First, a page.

As in Diagram 3, the OVSDB (VMware) communicates with the OVSDB (Arista) to manage the entirety of the tunnel formation.

Figure 5.  An high level view of the network from physical to overlay
In light of creating a view of the network that expresses as much as possible with the least amount of complexity, this drawing has proven to be quite good at showing as much as possible without making it impossible to follow.

If you use this model to describe your network, please do let me know how it turned out.

I'm interested in any other way you may have to show this type of information graphically.  Please tweet them to @abusedbits or link them to my Google+.

Wednesday, April 6, 2016

SDN and NFV and WAN Modernization

The role of network infrastructure is seeing a rapid change from the historical perspective of component by component design to one where those capabilities are created in mixed modes of pure hardware (let's call this the classical model), hardware and software (let's call this hybrid networking) and software alone (defined as Network Function Virtualization or NFV).

Each of these can be programatically defined with increasing software definition as the capabilities move toward NFV.  So, one may have both a NFV instance or instances of functionality AND software defined functionality.

SDN and NFV vs Classical WAN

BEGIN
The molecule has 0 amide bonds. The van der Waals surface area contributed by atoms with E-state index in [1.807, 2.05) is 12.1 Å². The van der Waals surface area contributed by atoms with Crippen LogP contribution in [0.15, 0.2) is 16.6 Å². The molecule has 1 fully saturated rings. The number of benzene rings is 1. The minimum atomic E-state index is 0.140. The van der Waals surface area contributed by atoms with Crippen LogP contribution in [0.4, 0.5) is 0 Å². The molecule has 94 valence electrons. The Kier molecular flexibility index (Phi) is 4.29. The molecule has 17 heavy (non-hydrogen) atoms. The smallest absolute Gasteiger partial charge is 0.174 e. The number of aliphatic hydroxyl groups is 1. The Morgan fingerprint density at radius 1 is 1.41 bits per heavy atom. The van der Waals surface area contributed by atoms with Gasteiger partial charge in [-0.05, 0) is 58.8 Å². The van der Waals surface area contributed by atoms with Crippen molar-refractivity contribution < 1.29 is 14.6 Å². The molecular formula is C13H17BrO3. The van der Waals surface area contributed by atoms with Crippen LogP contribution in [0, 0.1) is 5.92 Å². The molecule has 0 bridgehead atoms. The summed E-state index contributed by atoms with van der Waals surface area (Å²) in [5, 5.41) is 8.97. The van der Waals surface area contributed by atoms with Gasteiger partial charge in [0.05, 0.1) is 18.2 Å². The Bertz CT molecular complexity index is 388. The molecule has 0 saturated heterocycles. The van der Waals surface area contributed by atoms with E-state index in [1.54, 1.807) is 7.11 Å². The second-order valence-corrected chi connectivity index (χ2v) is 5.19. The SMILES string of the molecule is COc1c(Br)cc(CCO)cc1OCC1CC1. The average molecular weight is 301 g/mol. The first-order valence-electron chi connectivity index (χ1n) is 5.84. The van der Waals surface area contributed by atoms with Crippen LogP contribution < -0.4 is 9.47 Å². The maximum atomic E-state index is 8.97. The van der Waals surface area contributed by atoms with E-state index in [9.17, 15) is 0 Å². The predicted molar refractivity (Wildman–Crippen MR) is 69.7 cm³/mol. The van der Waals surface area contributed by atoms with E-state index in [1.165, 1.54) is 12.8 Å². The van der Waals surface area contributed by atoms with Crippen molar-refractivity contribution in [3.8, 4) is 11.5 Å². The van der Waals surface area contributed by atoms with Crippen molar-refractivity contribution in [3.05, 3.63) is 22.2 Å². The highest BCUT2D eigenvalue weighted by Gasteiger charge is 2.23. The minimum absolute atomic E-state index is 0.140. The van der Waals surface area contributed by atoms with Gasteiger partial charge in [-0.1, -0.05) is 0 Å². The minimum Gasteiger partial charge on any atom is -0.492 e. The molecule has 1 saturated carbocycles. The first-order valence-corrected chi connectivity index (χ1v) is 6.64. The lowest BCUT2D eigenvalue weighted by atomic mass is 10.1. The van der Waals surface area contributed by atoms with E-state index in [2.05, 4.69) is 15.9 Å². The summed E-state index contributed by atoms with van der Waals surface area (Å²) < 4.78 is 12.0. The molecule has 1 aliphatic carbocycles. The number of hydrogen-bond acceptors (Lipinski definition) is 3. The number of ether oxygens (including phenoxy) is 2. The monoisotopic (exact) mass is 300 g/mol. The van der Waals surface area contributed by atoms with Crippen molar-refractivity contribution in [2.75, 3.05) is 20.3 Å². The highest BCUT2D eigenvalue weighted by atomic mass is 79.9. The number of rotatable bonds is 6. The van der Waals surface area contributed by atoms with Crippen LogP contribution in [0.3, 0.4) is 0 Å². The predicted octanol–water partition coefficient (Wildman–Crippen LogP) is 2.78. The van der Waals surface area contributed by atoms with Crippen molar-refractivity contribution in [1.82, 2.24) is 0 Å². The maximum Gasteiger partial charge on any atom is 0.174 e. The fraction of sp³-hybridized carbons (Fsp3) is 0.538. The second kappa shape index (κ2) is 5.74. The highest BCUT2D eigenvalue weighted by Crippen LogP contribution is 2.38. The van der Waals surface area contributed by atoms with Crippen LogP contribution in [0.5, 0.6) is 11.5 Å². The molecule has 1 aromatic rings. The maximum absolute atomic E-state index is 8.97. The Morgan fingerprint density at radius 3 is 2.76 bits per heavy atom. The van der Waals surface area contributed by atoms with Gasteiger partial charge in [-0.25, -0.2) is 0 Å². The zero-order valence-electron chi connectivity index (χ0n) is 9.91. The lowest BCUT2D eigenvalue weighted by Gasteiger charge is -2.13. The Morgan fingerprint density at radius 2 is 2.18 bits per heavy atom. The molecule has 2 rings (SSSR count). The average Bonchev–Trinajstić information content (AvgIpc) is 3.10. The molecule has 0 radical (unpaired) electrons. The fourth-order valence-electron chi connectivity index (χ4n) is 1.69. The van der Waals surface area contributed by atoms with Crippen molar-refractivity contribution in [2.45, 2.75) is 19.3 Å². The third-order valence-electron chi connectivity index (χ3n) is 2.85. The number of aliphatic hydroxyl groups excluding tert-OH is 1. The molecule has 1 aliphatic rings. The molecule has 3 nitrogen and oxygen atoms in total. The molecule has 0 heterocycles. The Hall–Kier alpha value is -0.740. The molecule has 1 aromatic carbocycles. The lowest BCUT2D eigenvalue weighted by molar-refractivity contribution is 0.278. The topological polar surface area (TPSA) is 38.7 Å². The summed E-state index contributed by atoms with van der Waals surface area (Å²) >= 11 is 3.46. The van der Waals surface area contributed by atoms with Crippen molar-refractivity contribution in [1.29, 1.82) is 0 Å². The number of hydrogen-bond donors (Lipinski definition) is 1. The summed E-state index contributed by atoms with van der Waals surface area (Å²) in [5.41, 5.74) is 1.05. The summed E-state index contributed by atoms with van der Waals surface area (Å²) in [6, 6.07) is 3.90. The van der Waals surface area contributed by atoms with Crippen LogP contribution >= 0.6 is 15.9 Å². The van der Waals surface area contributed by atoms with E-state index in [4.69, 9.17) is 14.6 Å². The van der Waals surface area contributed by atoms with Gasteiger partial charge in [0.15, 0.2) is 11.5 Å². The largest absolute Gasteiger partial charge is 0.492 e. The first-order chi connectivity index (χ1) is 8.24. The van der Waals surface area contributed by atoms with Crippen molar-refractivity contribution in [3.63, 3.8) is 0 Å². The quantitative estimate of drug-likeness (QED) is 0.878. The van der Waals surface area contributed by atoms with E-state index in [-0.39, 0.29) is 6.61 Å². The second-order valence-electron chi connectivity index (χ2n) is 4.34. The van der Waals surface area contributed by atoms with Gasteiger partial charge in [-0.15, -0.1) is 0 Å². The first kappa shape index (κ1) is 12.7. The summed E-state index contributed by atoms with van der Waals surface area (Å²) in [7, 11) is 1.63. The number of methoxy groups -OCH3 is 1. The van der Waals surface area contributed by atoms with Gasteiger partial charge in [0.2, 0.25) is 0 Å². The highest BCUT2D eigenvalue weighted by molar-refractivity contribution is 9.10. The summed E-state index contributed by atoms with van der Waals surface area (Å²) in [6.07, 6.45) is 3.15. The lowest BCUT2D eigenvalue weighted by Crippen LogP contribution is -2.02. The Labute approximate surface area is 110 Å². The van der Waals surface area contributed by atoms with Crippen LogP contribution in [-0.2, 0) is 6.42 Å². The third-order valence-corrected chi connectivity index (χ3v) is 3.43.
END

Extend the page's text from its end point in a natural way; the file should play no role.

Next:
Using the picture above, Classical site level networking introduces discreet hardware devices to provide specific service capabilities in at the location.  These could and do typically include routers, switches, firewalls, load balancers, wan optimization devices and wireless controllers.

These also have a very low degree of unified Software Definition, but will typically have high performance.

In the case of the Software Defined WAN (Cloud WAN, SD-WAN, etc), those functions typically assigned to discreet hardware at the site are virtualized into their Network Function, yes, Network Function Virtualization.  Integration of these virtual services with a management and control plane provides a key element in addressing Software Defined WAN.  Each element is intended to operate in unison in a pre-determined way to provide the site level WAN Service as well as other services for the site.

This would have a much higher degree of Software Definition.

The limitations of this method may include sufficient processing power (CPU) and processing memory.  Where, as an example, an x86 server is used to provide the host for virtualization, there may also be a critical limit to the capabilities of the box relative to performance.  Where network hardware typically uses well defined processes, in ASICs to amplify the performance, much of the work done within a virtualization system is accomplished in software.